– Pumping Irony –
Danish researchers suggest that my diminutive stature as a youth makes it more likely I’ll develop dementia. I think they may be short-sighted.
I come from a very long line of short people. Mom barely reached 5 feet, Dad was almost as wide as he was tall, and it was no surprise to learn that one of my uncles was known as “Teeny.” The story goes that my first-grade teacher gave me a telephone book to sit on so I could get a better view of the blackboard. I don’t actually remember that, but I’ve no reason to doubt it. I was a little kid and never really sprouted the way most of my classmates did by the time we escaped high school.
My diminutive stature didn’t prevent me from playing all manner of sports, but it did prove to be an obstacle in certain situations. I’m convinced, for example, that the people at the DMV who flunked me the first three times I took my driver’s test did so chiefly because they happened to notice that my feet could barely reach the pedals of my dad’s Ford Fairlane. I finally passed muster driving my brother’s 1959 VW bug, which lacked a fully functioning reverse gear but probably struck the evaluator as a more appropriate vehicle for the runt behind the wheel.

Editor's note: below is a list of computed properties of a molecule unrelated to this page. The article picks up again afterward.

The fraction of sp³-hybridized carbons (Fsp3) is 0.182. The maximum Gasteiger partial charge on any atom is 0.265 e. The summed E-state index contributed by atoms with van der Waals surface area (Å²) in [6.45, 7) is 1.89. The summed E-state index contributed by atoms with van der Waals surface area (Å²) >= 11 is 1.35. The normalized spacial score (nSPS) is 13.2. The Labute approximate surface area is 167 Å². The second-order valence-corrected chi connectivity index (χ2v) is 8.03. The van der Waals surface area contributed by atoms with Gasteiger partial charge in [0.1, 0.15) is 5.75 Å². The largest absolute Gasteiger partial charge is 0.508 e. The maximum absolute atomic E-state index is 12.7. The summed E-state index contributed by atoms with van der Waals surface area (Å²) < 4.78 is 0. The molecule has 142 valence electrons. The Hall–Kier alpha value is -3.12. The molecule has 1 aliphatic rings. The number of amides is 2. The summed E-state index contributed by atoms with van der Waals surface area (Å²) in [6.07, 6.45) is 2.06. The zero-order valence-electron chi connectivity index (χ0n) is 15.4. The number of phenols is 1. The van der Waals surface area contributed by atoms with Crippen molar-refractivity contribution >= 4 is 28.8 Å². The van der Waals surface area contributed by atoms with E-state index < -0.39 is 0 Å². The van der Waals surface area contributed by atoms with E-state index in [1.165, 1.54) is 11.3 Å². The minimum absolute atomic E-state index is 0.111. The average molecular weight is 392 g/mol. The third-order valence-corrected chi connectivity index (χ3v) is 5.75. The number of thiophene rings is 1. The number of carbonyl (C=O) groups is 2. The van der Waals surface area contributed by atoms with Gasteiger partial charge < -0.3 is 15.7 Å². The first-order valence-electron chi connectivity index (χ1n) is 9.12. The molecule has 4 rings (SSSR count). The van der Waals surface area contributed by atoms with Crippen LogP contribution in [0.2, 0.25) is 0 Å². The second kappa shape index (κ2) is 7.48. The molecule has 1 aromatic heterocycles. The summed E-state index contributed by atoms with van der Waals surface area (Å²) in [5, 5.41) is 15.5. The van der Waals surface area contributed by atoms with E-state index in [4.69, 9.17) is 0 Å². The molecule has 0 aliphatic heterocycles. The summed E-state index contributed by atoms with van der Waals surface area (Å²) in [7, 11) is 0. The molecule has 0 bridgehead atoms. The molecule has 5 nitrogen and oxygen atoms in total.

Fifty years later, I seldom experience much difficulty operating an automobile or navigating more or less smoothly in a world full of people looking down at me. At a certain point in life, size actually doesn’t matter. Which is partly why the results of a Danish study published last week in the journal eLife caught my attention. Researchers at the University of Copenhagen suggest that I’m more likely than the taller peers of my youth to develop dementia.
“We wanted to see if body height in young men is associated with diagnosis of dementia, while exploring whether intelligence test scores, educational level, and underlying environmental and genetic factors shared by brothers explain the relationship,” lead study author Terese Sara Høj Jørgensen, MPH, explains in a statement.
Analyzing data on more than 666,000 Danish men born between 1939 and 1959, Jørgensen and her team found that 10,599 of them had developed dementia later in life. When they adjusted for various factors, they found that every 6 centimeters (2.4 inches) above average height reduced by about l0 percent the risk of developing the disease. Theoretically, at least, that means I’m about 20 percent more…